In 2019 the Consumer Protection Financial Bureau (CFPB) filed suit against the popular company for credit repair, Lexington Law. Parties named in the suit are Progrexion Marketing, PGX Holdings, Progrexion Teleservices, Efolks, CreditRepair.com, John C. Heath Attorney at Law, and Lexington Law.
This has been a difficult story to follow since Lexington Law and others have asked to have a number of documents sealed from public view.
The CFPB just filed a proposed amended complaint that names some of the affiliate marketing partners involved in the credit repair allegations.
In the amended complaint the CFPB introduces the suit by saying the following.
“1. The Bureau brings this action against Defendants alleging deceptive acts and practices in violation of sections 1031 and 1036 of the Consumer Financial Protection Act of 2010 (CFPA), 12 U.S.C. §§ 5531 and 5536, and deceptive and abusive telemarketing acts or practices in violation of the Telemarketing and Consumer Fraud and Abuse Prevention Act, 15 U.S.C. §§ 6101 et seq., and its implementing rule, the Telemarketing Sales Rule (TSR), 16 C.F.R. §§ 310.3 and 310.4.
2. Defendants operate two of the largest credit repair companies in the country, Lexington Law and CreditRepair.com. They market their services through various media, including online and over the telephone, offering to help consumers remove negative information from their credit reports and improve their credit scores. Consumers sign up for Defendants’ credit repair services and pay hundreds of dollars in fees seeking to improve their credit scores and get better access to credit products, on better terms.
3. To generate credit repair sales, Defendants rely on a network of marketing affiliates who advertise a variety of products and services, often related to consumer credit products. As alleged below, Progrexion’s marketing affiliates have used deceptive, bait advertising to generate referrals to Lexington Law’s credit repair service. For example, one of Progrexion’s most productive marketing affiliates falsely advertised that it “guarantee[d] ANYONE a 0-3.5% Down Home Loan no matter how bad their Credit is when we start!” In reality, the affiliate did not provide any loans at all. Interested consumers were told that, to participate in the (non-existent) loan program, they had to sign up with Lexington Law. The Progrexion Defendants paid this marketing affiliate for each credit repair sale that resulted from its efforts, despite knowing that it engaged in deceptive practices.
4. Defendants also violated the law in another way. Federal law forbids requesting or receiving payment upfront for certain telemarketed credit repair services; if a company offers services represented to remove derogatory information from, or improve, a person’s credit history, credit record, or credit rating, fees can only be collected after a certain time period has elapsed and it has been demonstrated that the promised results have been achieved. As alleged below, Defendants charged consumers when they signed up for the service and on a monthly basis thereafter, without waiting the prescribed period of time and demonstrating that the promised results were achieved, in violation of the federal ban on this type of upfront fee.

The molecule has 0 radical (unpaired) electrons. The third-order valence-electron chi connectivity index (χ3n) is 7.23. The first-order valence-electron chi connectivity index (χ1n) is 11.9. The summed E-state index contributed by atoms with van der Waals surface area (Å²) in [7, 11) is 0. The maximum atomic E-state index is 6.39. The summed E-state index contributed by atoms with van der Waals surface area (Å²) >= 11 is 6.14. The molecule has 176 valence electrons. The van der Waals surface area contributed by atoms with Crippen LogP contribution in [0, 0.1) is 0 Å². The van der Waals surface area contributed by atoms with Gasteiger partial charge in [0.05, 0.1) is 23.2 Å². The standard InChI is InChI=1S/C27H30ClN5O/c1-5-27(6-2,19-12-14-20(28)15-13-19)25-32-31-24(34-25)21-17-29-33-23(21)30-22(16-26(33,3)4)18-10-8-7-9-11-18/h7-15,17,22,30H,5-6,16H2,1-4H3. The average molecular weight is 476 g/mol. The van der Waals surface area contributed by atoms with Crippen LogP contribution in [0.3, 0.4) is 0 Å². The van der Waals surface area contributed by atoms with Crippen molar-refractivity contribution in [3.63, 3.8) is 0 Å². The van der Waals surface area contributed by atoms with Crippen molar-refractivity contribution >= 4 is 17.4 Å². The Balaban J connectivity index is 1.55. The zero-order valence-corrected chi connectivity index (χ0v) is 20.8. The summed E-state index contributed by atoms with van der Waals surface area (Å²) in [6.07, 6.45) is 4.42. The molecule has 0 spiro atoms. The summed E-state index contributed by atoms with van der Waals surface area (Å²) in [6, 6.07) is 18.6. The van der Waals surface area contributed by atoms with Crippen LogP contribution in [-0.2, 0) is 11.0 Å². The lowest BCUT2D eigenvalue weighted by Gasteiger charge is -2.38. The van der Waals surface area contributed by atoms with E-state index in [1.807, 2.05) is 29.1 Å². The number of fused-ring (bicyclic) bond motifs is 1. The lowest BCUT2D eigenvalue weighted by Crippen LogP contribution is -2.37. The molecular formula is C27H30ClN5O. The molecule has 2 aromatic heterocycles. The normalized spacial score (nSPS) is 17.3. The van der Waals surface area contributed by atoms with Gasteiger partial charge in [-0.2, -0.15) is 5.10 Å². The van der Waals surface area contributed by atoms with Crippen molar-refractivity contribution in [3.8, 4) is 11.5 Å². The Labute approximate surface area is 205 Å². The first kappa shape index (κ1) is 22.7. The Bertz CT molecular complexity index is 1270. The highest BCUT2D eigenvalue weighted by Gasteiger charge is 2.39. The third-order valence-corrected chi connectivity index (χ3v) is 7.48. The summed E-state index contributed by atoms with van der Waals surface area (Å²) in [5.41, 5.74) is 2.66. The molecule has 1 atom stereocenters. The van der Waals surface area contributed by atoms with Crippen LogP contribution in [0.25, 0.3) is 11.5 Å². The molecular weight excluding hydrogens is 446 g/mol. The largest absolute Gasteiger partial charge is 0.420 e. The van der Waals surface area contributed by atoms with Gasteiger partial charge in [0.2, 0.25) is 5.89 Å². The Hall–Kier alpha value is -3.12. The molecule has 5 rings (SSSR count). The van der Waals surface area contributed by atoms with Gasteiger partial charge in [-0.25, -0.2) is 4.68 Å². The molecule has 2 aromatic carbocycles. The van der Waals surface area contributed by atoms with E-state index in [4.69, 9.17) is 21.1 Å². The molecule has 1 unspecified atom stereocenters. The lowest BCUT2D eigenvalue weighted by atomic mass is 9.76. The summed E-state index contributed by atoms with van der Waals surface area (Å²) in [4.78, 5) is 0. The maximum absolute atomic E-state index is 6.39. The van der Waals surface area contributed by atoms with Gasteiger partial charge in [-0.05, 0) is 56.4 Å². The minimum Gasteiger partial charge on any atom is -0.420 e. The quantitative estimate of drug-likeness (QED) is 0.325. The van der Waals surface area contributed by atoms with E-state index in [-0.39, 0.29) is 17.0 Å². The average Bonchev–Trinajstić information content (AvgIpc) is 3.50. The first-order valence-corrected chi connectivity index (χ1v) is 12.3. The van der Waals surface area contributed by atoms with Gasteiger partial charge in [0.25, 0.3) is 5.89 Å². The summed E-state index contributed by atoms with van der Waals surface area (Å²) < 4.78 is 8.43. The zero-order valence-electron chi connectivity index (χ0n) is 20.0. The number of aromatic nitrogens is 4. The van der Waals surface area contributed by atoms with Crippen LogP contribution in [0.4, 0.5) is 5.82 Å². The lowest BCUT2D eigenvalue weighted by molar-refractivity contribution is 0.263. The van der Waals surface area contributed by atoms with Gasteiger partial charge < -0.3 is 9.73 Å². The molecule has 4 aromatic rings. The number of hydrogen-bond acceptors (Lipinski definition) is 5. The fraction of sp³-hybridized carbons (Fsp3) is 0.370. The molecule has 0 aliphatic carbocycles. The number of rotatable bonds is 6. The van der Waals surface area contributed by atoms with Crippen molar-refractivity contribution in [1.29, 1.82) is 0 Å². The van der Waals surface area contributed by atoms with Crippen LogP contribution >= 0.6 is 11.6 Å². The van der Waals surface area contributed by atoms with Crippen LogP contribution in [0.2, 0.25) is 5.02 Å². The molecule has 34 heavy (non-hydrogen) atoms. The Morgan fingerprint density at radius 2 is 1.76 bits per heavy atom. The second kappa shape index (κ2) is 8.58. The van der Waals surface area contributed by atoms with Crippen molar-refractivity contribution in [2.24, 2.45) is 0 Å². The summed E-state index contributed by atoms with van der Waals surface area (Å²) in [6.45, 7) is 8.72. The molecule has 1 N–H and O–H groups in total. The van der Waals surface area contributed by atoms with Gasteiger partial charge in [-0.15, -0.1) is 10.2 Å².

5. The Bureau brings this action to stop Defendants from engaging in ongoing, unlawful practices that harm consumers nationwide by charging consumers unlawful advance fees in connection with credit repair services and by marketing and telemarketing those services through deceptive representations, and to obtain relief for consumers who were harmed by these practices.
Additional Entities Disclosed
In the proposed document to be filed, the CFPB updated the suit with this section.
“The Relevant Hotswap Partners
109. Although Progrexion uses many Hotswap Partners, for purposes of seeking relief for deceptive practices in this lawsuit, the following five affiliates comprise the “Relevant Hotswap Partners”:
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a. HOPE, which did business as The HOPE Program, Help Renters, Homes with HOPE, and Hope to Own;
b. OLP.com, Inc., which did business as One Loan Place and Rocket Daddy;
c. Ascent Mortgage Resource Group, which did business as Lead Virtue, First Access Rent-to-Own, First Access Mortgage, United Rent-to-Own, Ascent Rent-to-Own, Fileforgrants.net, American Rent-to-Own, Rent to Own Homes, and Hope Resources;
d. Easyhomeownership.net, which did business as Easy Home Ownership and Renttoownassistance.com; and
e. YHTBACorp.,which did business as Rent-2-own.house, RentThen Own Homes, and Renttoown.house.”
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